Re: Re: ‘Dutch Billys’

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@Devin wrote:

. . . . wonder what date it’s from? [84 Cork Street] Probably anywhere in the 18th century, or even a little into the 19th. This was quite a distance out of town at the time.

It may have been twin-gabled, not in a deliberate stylistic way but in a functional, vernacular way. But given that twin gable fronts are nowhere to be seen on small buildings, those rear gables are more likely just the backs of hip-fronted roofs.

This stretch of Cork Street was developed by 1756, the pair of ‘Billys’ [outlined in blue] that were demolished in 1961 show up complete with a neat pair of returns, bounded by a laneway to the east and our lad is probably the second or third next house, marked with a red X. Vernacular doesn’t preclude ‘deliberately stylistic’, as we’ve seen with some of the examples from Limerick, and apparently also Bundoran, according to Dr. Loeber.

Twin gable fronts on small buildings are a definite possiblity, I think this is one.

The roofs of no. 84 did run all the way to the front parapet [just like 25 James Street], were not hipped and we can see the mark the left even if the whole front elevation looks like it was later rebuilt and the centre rain-water outlet minserted as new, as you suggest.

@Devin wrote:

. . . 27 Bachelors Walk . . . . . Very much the same type of thing as 32 Thomas Street and Paddy Whelan:
a Georgian building in every way but retaining some features of an earlier period (a probable full-height nib return, and a corner-fireplace plan, as indicated by the appearance of the chimney stack in Shaw’s):

Very much the same kind of thing, yes, . . . . but a Georgian building in every way, eh, no.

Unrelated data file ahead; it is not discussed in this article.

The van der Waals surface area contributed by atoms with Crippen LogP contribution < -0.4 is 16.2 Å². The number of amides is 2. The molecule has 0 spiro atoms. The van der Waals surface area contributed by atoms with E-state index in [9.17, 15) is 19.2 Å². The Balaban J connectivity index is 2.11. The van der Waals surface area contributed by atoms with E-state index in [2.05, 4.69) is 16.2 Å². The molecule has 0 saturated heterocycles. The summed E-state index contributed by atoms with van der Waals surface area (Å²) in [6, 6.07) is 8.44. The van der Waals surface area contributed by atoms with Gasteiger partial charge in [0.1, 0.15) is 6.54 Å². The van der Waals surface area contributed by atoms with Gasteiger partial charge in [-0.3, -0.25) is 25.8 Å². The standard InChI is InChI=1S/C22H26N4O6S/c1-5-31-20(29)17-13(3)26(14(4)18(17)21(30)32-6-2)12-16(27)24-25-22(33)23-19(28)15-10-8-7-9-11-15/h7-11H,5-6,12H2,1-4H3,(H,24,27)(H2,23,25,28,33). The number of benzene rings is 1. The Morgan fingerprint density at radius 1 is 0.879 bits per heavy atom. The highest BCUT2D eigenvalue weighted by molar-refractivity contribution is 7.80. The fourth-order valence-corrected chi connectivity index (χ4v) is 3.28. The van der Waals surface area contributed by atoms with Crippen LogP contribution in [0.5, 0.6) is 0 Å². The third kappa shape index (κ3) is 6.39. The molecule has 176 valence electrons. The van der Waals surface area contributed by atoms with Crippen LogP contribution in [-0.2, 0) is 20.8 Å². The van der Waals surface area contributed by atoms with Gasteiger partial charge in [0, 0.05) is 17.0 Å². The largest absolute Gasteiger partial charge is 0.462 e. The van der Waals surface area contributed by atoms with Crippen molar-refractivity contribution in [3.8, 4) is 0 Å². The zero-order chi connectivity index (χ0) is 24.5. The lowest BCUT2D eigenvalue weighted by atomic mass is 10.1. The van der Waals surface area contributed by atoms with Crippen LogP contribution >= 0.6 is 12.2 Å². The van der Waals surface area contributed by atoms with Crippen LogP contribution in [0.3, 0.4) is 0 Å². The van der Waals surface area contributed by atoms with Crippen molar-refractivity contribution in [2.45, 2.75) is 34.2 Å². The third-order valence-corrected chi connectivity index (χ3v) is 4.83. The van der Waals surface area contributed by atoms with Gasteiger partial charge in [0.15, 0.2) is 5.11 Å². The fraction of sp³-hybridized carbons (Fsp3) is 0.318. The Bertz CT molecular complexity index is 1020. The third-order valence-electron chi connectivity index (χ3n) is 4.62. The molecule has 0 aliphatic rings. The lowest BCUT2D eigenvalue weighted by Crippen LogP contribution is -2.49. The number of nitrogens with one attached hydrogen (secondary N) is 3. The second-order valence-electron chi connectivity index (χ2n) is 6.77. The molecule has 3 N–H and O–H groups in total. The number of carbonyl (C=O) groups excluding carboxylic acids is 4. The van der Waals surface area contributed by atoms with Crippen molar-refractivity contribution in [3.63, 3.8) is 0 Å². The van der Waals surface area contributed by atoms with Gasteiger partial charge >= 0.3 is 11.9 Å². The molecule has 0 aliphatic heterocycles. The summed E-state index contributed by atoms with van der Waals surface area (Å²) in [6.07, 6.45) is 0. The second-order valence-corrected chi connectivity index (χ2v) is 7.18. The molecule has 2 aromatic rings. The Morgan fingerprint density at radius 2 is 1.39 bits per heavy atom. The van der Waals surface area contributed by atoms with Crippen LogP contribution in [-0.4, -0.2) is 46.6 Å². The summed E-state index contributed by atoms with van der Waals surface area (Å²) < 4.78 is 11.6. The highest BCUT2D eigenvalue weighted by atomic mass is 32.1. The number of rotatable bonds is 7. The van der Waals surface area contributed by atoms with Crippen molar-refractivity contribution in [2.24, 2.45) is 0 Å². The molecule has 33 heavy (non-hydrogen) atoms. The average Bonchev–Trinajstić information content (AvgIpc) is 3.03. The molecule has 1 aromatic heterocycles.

Look at a similar collection of evidence for another twin at 17 Arran Quay:

Here both Shaw in 1850 and the 1900s photograph [bottom] show the type of twin roof configuration that we saw also at no. 123 Thomas Street; an adaptation of the cruciform roof.

This form of construction is directly related to the ‘Billy’ tradition and it is absent from the Georgian record, . . . . when you exclude all of these low, pre-1756, examples that also have ‘Billy’ returns and central corner chimney stacks, as this house did until it was swept away by Zoe Developments because everyone presumably accepted that it was an early 19th century low-grade-Georgian, as it appeared in the middle photograph just before demolition in the late 80s.

Nine times out of ten . . . [there is evidence for a handfull of twin roofed transitional houses with a built-in identity crisis] . . . twin roofed houses started out as Twin Billys.

They became a Dublin speciality and they were legion across the city.

Unfortunately, these twin gabled houses with their comparatively low roof structures proved to be the easiest ‘Billys’ to ‘Georgianize’ when fashion changed and that, I believe, is the only reason that we have difficulty finding conclusive pictorial evidence for their original appearance.

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